fdesetup removerecovery -institutional -key /path/to/filename.keychain

Figure 39 Using fdesetup removerecovery with institutional recovery keychain

It is possible to use fdesetup removerecovery to remove one or both recovery keys on a particular Mac. Once the recovery keys are removed, the only way to unlock the FileVault 2 encryption is by using the password of an enabled account. That said, you could use fdesetup changerecovery to add one or both types of recovery keys back to the encrypted Mac.

 

Recovery Key Reporting

To go along with the ability to manage recovery keys, fdesetup in El Capitan enables Mac admins to detect which types of recovery keys are in use on a particular Mac. To check if a personal recovery key is in use, run the following command with root privileges:

fdesetup haspersonalrecoverykey

If FileVault 2 is using a personal recovery key, this command will return true. Otherwise it will return false.

 

Figure 40 Using fdesetup haspersonalrecoverykey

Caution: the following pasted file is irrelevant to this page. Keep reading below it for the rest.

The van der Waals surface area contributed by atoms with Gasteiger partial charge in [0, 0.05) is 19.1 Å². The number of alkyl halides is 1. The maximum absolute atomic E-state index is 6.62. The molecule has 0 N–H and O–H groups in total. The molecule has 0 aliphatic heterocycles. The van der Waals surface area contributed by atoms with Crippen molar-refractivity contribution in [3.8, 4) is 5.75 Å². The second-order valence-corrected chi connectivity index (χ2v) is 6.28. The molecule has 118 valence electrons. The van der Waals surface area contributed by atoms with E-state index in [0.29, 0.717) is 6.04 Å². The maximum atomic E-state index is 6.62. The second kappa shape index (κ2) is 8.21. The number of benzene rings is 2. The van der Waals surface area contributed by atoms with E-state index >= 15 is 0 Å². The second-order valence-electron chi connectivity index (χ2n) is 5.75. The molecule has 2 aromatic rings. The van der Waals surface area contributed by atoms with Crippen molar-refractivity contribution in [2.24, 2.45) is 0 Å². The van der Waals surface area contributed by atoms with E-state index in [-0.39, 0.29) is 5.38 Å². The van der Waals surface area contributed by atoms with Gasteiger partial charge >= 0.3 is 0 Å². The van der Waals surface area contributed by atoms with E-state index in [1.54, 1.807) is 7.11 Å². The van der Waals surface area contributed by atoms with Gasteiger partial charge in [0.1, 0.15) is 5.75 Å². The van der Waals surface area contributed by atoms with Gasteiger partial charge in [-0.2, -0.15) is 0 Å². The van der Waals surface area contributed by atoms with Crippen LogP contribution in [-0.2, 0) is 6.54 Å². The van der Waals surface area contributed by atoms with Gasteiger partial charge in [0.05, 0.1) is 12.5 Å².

To check if an institutional recovery key is in use, run the following command with root privileges:

fdesetup hasinstitutionalrecoverykey

If FileVault 2 is using an institutional recovery key, this command will return true. Otherwise it will return false.

 

Figure 41 Using fdesetup hasinstitutionalrecoverykey

One-Time Filevault 2 Encryption Bypass

fdesetup in El Capitan has the authrestart verb, which allows a FileVault 2-encrypted Mac to restart, bypass the FileVault 2 pre-boot login screen, and goes straight to the OS login window. To restart and bypass the FileVault 2 pre-boot login screen, run the following command with root privileges:

fdesetup authrestart

When the fdesetup authrestart command is run, it asks for the password of an existing FileVault 2-enabled user or a personal recovery key.

 

Figure 42 Using fdesetup authrestart

Once authenticated, the authrestart process puts an unlock key in system memory and reboots. On reboot, the reboot process automatically clears the unlock key from memory.

It’s also possible to automate this process by importing the authentication via a properly formatted plist. The plist needs to follow the format below:

Either the password of an existing FileVault 2-enabled user or a personal recovery key would be stored in the Password key in the plist.

Once the plist has been set up and properly formatted, use the following command with root privileges to run the authrestart process and reference the password or recovery key in the plist file for authentication: